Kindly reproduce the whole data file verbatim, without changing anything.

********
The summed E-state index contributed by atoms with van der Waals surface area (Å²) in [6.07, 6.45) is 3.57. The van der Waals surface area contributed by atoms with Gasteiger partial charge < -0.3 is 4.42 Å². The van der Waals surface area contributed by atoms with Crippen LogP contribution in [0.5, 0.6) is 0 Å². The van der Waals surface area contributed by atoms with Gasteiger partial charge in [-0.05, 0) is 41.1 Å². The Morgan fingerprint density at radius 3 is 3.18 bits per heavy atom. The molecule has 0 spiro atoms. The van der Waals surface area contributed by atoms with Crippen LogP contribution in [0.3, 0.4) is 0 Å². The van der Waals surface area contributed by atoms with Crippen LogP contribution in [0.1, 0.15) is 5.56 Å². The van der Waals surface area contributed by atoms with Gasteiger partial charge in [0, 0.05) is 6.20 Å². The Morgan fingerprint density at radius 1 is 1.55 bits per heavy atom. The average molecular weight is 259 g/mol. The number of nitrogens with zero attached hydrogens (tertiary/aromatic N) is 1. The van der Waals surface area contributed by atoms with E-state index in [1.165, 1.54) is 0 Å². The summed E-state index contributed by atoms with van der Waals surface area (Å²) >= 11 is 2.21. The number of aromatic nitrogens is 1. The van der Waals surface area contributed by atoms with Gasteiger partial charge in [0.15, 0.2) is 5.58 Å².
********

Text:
The summed E-state index contributed by atoms with van der Waals surface area (Å²) in [6.07, 6.45) is 3.57. The van der Waals surface area contributed by atoms with Gasteiger partial charge < -0.3 is 4.42 Å². The van der Waals surface area contributed by atoms with Crippen LogP contribution in [0.5, 0.6) is 0 Å². The van der Waals surface area contributed by atoms with Gasteiger partial charge in [-0.05, 0) is 41.1 Å². The Morgan fingerprint density at radius 3 is 3.18 bits per heavy atom. The molecule has 0 spiro atoms. The van der Waals surface area contributed by atoms with Crippen LogP contribution in [0.3, 0.4) is 0 Å². The van der Waals surface area contributed by atoms with Crippen LogP contribution in [0.1, 0.15) is 5.56 Å². The van der Waals surface area contributed by atoms with Gasteiger partial charge in [0, 0.05) is 6.20 Å². The Morgan fingerprint density at radius 1 is 1.55 bits per heavy atom. The average molecular weight is 259 g/mol. The number of nitrogens with zero attached hydrogens (tertiary/aromatic N) is 1. The van der Waals surface area contributed by atoms with E-state index in [1.165, 1.54) is 0 Å². The summed E-state index contributed by atoms with van der Waals surface area (Å²) >= 11 is 2.21. The number of aromatic nitrogens is 1. The van der Waals surface area contributed by atoms with Gasteiger partial charge in [0.15, 0.2) is 5.58 Å².